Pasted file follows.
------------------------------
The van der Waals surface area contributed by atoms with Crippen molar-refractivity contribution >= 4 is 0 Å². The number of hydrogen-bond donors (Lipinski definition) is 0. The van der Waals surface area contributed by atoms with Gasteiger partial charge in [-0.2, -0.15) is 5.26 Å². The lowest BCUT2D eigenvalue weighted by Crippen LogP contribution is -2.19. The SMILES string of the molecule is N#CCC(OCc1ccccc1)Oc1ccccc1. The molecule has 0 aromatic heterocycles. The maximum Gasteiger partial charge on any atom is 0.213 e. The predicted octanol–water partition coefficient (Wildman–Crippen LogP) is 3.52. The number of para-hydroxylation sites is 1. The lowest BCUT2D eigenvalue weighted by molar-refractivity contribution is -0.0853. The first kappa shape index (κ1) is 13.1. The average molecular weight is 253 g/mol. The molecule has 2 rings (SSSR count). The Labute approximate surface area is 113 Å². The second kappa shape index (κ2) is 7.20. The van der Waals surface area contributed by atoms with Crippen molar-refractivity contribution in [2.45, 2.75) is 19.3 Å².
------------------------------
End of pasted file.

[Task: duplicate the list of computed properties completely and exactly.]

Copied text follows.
The van der Waals surface area contributed by atoms with Crippen molar-refractivity contribution >= 4 is 0 Å². The number of hydrogen-bond donors (Lipinski definition) is 0. The van der Waals surface area contributed by atoms with Gasteiger partial charge in [-0.2, -0.15) is 5.26 Å². The lowest BCUT2D eigenvalue weighted by Crippen LogP contribution is -2.19. The SMILES string of the molecule is N#CCC(OCc1ccccc1)Oc1ccccc1. The molecule has 0 aromatic heterocycles. The maximum Gasteiger partial charge on any atom is 0.213 e. The predicted octanol–water partition coefficient (Wildman–Crippen LogP) is 3.52. The number of para-hydroxylation sites is 1. The lowest BCUT2D eigenvalue weighted by molar-refractivity contribution is -0.0853. The first kappa shape index (κ1) is 13.1. The average molecular weight is 253 g/mol. The molecule has 2 rings (SSSR count). The Labute approximate surface area is 113 Å². The second kappa shape index (κ2) is 7.20. The van der Waals surface area contributed by atoms with Crippen molar-refractivity contribution in [2.45, 2.75) is 19.3 Å².